Hinton has a new Google tech talk “Brains, Sex, and Machine Learning“.  I think that if you are into neural nets, you’ve got to watch this video.  Here’s the abstract.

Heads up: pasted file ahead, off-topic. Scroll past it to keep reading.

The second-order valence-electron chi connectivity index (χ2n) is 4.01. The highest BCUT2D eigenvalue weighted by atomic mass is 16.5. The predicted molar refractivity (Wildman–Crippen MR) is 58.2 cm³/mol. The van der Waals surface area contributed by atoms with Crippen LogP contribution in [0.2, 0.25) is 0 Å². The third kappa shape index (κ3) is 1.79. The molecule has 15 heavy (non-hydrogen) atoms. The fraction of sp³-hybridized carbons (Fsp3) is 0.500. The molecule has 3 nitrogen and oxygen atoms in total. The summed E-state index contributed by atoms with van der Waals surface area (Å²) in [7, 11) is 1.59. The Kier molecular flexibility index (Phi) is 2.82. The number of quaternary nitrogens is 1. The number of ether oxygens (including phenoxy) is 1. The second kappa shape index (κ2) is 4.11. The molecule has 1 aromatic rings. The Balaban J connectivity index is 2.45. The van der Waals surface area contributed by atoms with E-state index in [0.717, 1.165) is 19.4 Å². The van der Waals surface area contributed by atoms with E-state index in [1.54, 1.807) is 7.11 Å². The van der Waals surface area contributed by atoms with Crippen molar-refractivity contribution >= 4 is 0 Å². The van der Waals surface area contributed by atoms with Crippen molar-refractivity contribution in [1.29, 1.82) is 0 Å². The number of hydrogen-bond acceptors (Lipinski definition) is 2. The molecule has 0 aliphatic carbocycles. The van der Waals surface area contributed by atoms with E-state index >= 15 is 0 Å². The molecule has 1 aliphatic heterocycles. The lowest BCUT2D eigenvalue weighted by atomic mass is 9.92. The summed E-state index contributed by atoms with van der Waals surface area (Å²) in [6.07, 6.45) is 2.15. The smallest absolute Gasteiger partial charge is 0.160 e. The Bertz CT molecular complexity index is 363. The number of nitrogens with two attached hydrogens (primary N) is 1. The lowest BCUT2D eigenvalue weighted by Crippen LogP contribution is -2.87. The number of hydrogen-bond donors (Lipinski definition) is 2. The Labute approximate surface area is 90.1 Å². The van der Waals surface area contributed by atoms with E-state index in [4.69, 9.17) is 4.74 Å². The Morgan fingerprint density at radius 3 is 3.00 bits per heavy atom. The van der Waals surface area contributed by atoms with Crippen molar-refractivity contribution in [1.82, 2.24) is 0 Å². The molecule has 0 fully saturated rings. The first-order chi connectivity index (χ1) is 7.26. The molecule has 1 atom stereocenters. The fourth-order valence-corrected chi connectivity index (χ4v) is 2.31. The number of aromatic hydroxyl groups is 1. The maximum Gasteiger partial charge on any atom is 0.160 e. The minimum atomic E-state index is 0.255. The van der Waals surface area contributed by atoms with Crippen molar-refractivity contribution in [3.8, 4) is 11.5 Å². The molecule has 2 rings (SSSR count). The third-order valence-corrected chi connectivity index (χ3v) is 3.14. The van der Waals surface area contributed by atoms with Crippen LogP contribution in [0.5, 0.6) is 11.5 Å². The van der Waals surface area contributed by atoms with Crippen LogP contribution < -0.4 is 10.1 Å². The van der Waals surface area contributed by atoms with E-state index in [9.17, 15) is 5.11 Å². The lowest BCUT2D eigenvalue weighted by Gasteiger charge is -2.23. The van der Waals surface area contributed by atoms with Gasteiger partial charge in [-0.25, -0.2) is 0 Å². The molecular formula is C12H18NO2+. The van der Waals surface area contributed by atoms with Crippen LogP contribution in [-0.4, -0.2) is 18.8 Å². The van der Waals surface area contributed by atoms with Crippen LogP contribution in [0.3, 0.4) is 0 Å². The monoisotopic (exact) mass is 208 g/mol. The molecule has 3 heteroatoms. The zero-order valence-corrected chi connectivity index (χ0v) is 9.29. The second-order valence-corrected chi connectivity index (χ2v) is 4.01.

Recent advances in machine learning cast new light on two puzzling biological phenomena. Neurons can use the precise time of a spike to communicate a real value very accurately, but it appears that cortical neurons do not do this. Instead they send single, randomly timed spikes. This seems like a clumsy way to perform signal processing, but a recent advance in machine learning shows that sending stochastic spikes actually works better than sending precise real numbers for the kind of signal processing that the brain needs to do. A closely related advance in machine learning provides strong support for a recently proposed theory of the function of sexual reproduction. Sexual reproduction breaks up large sets of co-adapted genes and this seems like a bad way to improve fitness. However, it is a very good way to make organisms robust to changes in their environment because it forces important functions to be achieved redundantly by multiple small sets of genes and some of these sets may still work when the environment changes. For artificial neural networks, complex co-adaptations between learned feature detectors give good performance on training data but not on new test data. Complex co-adaptations can be reduced by randomly omitting each feature detector with a probability of a half for each training case. This random “dropout” makes the network perform worse on the training data but the number of errors on the test data is typically decreased by about 10%. Nitish Srivastava, Alex Krizhevsky, Ilya Sutskever and Ruslan Salakhutdinov have shown that this leads to large improvements in speech recognition and object recognition.